The Gulf of Morbihan:
Carnac, Locmariaquer, and Vannes

There is a large bay along the south coast of Brittany called the Gulf of Morbihan.
Apparently people have been enjoying its charms for thousands of years, because it is
the home of one of the world's largest collections of prehistoric standing stones. The
town of Carnac in particular has about 50,000 of these "megaliths" (large stones),
some alone (when they are called menhirs), some perched on top of others (called
dolmens), some grouped in lines (called alignments) or in circles (called cromlechs).

They were often hard to find--we had to drive along narrow country roads,
park, and then hike a ways to get to them--but once you see them you can't miss them!

The menhir in the photo above right and below, called the Manio Giant Stone, is 21 feet tall.

Some are piled to form underground chambers, used as tombs, and called tumuli.

This group in the photos below is known as the Kermario Alignment,
and contains 1029 stones in total, in 10 rows of stones stretching 4300 feet long.

At Locmariaquer are equally interesting prehistoric stones.

One arrangement of small stones forms a large spiral across the site.

There is also a tumulus-style tomb on the site.

Inside the tomb are large flat stones carved with various shapes.

There was a huge toppled menhir here, that was once 67 feet high.
It was erected in about 4700 BC but collapsed around 4000 BC.

In the photo below is the view from our table in the restaurant where we had lunch the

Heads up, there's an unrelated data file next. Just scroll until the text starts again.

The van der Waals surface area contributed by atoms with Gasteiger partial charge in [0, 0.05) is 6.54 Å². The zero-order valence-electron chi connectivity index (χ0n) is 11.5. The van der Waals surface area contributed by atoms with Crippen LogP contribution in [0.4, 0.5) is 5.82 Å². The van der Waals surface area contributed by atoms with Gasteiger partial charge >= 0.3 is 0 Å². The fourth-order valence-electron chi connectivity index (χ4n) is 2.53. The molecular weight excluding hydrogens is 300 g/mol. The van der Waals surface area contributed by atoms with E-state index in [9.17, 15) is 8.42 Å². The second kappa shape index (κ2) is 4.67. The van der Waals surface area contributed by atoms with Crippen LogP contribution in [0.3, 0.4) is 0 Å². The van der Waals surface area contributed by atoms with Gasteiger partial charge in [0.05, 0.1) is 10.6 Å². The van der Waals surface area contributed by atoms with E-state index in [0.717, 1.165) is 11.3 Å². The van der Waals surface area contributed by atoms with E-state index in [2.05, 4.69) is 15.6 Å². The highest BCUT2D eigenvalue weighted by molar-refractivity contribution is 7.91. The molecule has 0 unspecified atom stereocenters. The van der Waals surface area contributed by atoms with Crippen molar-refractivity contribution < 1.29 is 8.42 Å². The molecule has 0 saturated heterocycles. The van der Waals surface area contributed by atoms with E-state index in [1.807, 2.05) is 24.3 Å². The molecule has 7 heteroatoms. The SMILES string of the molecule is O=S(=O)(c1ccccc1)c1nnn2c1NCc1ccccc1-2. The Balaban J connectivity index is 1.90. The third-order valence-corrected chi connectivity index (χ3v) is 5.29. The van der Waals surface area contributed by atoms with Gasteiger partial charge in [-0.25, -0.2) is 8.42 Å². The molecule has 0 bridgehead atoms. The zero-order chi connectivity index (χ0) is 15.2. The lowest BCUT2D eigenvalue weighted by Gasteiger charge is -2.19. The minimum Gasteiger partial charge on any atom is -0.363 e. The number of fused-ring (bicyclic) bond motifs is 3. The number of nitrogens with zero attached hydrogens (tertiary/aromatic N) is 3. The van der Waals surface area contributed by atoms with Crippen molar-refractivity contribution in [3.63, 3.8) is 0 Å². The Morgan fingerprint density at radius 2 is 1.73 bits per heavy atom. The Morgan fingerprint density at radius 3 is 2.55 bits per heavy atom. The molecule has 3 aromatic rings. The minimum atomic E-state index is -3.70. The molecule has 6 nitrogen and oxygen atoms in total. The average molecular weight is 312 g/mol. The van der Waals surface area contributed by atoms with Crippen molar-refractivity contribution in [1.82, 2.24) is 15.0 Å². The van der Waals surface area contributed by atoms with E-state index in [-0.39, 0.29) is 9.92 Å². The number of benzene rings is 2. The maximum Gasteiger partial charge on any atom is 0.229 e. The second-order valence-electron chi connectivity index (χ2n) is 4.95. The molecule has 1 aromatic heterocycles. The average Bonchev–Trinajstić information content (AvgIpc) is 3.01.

day we visited the megaliths--and where Joe had the best raw oysters of his life, he says!

At the head of the Gulf of Morbihan is the city of Vannes. It has an extremely
picturesque old town, and we meandered happily through it--despite some rain--for hours.

Vannes has a beautiful medieval Gothic cathedral, the spire of which is visible above the narrow streets.

The old walls still enclose Vannes, and you enter and exit through its old gates.

Outside the walls, the city is not as picturesque, but has some interesting buildings.

Where the moat once surrounded the walls of Vannes a park has been created. The river still flows beside it.

Also along the river is the shelter that protected women from the weather while they were washing their laundry.

The castle that once lay at a bend in the walls was remodeled in the
seventeenth century into a luxurious château, with manicured grounds.

A large man-made harbor connects Vannes to the Gulf of Morbihan.

These more "modern" buildings from the eighteenth century line the sides of the harbor.


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